Qatar to fund 2022 World Cup with cash


By Kevin Brass

The Qatari government will be able to pay for US$70 billion (Dh257.1bn) of infrastructure projects for the 2022 Fifa World Cup of football out of cash flow, the chief of the International Bank of Qatar (IBQ) says.

Thanks largely to revenue from oil and gas projects, Qatar is expected to generate a surplus of $130bn in the next five years, which will cover the cost of the World Cup developments, says George Nasra, the managing director of IBQ.

“All government-sponsored projects will be cash funded,” Mr Nasra said this week.

The infrastructure is to be built in phases. Work on a national rail system and metro lines in Doha is expected to start in 2015, along with the development of an airport, a deepwater port and a causeway connecting Qatar with Bahrain.

Mr Nasra said plans called for 12 stadiums to be built by 2022. A total of 19 stadiums will be needed.

Estimates of the amount needed for the projects have varied. Standard & Poor’s (S&P) puts the amount at 233 billion rials (Dh234.99bn), which would be 47 per cent of the country’s GDP last year.

But S&P doesn’t expect Qatar to increase its sovereign debt to pay for the infrastructure.

“We expect most of the infrastructure will be financed via revenues from the oil and gas sectors,” the S&P credit analyst Luc Marchand said in a report in December.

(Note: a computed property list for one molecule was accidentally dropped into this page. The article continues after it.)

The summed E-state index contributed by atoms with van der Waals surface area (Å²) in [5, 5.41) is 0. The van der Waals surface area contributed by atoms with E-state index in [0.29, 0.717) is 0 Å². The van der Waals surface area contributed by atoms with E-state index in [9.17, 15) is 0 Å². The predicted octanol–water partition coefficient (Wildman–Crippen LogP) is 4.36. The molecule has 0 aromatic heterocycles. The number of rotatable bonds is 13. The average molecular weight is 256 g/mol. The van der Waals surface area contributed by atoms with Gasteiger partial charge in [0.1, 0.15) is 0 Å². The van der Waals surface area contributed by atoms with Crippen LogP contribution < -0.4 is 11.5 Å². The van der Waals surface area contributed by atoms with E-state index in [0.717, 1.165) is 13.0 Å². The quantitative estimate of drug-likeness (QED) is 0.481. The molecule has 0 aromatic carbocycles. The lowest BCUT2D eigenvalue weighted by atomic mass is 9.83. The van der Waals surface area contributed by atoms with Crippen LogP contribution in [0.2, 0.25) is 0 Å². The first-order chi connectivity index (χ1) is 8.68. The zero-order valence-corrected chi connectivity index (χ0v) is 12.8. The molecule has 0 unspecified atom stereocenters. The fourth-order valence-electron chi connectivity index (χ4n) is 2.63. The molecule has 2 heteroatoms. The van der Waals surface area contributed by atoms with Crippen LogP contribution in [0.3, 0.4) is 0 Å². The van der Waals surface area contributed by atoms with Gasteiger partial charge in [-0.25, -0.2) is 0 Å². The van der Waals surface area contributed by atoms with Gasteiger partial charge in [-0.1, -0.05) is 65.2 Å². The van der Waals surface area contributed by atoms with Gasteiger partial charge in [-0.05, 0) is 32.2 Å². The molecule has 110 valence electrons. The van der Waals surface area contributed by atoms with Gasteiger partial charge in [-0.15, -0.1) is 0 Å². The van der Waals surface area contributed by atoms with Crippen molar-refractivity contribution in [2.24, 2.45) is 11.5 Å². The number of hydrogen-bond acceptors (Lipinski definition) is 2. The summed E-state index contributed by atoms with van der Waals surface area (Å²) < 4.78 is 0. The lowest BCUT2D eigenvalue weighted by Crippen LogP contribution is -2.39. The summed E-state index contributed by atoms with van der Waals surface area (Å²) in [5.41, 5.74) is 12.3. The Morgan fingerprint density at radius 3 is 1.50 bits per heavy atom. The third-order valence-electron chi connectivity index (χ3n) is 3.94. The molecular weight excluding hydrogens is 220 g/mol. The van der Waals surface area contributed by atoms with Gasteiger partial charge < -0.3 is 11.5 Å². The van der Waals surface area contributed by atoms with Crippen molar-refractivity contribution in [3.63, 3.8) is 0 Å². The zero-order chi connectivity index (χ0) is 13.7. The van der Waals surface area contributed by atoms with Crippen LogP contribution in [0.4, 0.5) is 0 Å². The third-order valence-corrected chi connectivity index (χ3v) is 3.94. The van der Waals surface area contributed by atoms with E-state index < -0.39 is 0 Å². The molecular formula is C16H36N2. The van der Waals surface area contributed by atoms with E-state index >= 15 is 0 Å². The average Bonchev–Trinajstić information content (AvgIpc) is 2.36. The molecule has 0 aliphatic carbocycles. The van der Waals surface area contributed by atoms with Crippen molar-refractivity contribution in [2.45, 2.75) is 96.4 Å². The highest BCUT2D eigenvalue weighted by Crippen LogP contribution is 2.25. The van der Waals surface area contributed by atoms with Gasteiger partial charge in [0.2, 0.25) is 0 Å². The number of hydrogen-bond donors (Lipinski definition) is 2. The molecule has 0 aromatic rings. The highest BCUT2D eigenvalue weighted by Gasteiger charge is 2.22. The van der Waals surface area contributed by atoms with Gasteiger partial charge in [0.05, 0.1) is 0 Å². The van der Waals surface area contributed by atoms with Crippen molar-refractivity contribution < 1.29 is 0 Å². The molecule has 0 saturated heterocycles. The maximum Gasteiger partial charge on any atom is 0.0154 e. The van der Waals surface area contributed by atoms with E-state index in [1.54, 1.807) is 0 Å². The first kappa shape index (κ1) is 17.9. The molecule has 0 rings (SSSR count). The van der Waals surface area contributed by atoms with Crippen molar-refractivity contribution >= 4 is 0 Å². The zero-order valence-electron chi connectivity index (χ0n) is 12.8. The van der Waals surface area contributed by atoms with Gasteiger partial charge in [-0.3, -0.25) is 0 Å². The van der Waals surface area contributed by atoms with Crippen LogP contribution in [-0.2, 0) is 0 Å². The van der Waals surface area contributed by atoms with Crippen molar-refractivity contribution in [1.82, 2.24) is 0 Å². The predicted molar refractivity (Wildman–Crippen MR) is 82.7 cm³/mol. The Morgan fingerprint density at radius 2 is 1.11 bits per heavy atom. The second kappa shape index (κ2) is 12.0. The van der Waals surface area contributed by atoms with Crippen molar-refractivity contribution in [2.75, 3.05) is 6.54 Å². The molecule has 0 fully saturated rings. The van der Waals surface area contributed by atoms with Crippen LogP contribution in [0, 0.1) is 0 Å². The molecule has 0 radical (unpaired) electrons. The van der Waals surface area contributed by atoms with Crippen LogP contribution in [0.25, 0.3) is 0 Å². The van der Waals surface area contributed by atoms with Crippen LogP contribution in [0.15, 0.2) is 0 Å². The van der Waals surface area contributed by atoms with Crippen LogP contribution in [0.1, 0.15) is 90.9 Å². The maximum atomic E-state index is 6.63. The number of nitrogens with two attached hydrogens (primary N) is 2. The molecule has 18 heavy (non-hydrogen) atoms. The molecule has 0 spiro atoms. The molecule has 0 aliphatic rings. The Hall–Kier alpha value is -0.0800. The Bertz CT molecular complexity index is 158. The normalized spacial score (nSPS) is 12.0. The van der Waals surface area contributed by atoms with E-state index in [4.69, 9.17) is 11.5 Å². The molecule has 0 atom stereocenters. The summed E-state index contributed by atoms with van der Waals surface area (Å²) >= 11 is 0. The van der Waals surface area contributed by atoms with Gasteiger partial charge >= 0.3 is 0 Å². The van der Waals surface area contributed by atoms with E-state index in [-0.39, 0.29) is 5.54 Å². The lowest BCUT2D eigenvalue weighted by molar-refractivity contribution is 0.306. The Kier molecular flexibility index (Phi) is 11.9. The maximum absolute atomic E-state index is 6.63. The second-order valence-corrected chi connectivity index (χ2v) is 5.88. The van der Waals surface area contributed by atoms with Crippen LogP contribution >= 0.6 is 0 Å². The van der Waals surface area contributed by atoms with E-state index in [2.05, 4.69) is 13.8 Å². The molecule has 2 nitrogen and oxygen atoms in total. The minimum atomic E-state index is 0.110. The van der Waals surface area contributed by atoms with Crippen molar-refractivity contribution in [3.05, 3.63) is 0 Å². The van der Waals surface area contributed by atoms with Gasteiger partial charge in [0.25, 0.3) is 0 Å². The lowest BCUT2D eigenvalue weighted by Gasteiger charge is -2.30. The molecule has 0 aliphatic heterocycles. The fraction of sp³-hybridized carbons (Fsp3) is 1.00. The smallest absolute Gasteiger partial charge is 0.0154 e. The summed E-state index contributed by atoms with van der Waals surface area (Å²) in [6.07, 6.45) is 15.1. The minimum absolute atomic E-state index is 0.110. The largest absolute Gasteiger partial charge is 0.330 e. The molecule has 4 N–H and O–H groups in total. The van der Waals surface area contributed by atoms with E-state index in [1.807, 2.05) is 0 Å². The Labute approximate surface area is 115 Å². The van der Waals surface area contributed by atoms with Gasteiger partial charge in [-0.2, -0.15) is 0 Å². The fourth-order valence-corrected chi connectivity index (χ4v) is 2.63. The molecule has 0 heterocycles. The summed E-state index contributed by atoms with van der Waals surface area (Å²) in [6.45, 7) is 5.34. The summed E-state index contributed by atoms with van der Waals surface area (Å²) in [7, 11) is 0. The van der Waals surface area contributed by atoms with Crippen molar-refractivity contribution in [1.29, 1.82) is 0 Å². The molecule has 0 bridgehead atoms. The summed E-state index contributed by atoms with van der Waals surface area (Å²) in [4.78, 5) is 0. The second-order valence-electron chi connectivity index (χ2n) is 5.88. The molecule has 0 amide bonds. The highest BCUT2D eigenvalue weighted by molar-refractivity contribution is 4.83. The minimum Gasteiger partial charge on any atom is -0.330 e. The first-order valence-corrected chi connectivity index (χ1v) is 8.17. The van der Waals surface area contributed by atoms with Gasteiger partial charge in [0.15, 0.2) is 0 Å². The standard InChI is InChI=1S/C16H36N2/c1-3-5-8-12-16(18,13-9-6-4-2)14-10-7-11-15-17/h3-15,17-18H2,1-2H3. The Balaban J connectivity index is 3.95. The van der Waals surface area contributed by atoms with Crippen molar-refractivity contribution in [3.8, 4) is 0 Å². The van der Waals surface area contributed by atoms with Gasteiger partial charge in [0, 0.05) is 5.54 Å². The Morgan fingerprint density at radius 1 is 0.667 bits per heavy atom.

“In our opinion, this could lead to a lower, although still substantial, surplus in the government’s budget at above 7 per cent of GDP in 2011-2013.” The private sector is also expected to lift its role in Doha’s development. Plans call for a total of 90,000 hotel rooms to be available by 2022, up from 12,000 today, according to IBQ. And $5.5bn is to be spent on housing and schools for expatriates expected to flock in to support the projects.

Overall, Qatar is developing $317bn of projects, up from $145bn in 2007, according to the IBQ. Forty per cent of those projects involve property and 26 per cent are infrastructure-related, including the rail system, the metro and a network of new roads.

The government expects to complete 480km of roads by 2015, according to Saad al Misnad, an engineering adviser to the president of Ashghal, the Qatari public works authority.

Fifty per cent of the projects under way are expected to be completed by 2015, Mr Nasra said.

All the projects will have “multiplier effects” on Qatar’s economy, Mr Nasra said. The country’s GDP is expected to grow to $221bn, up from $43bn in 2005, according to analyst estimates.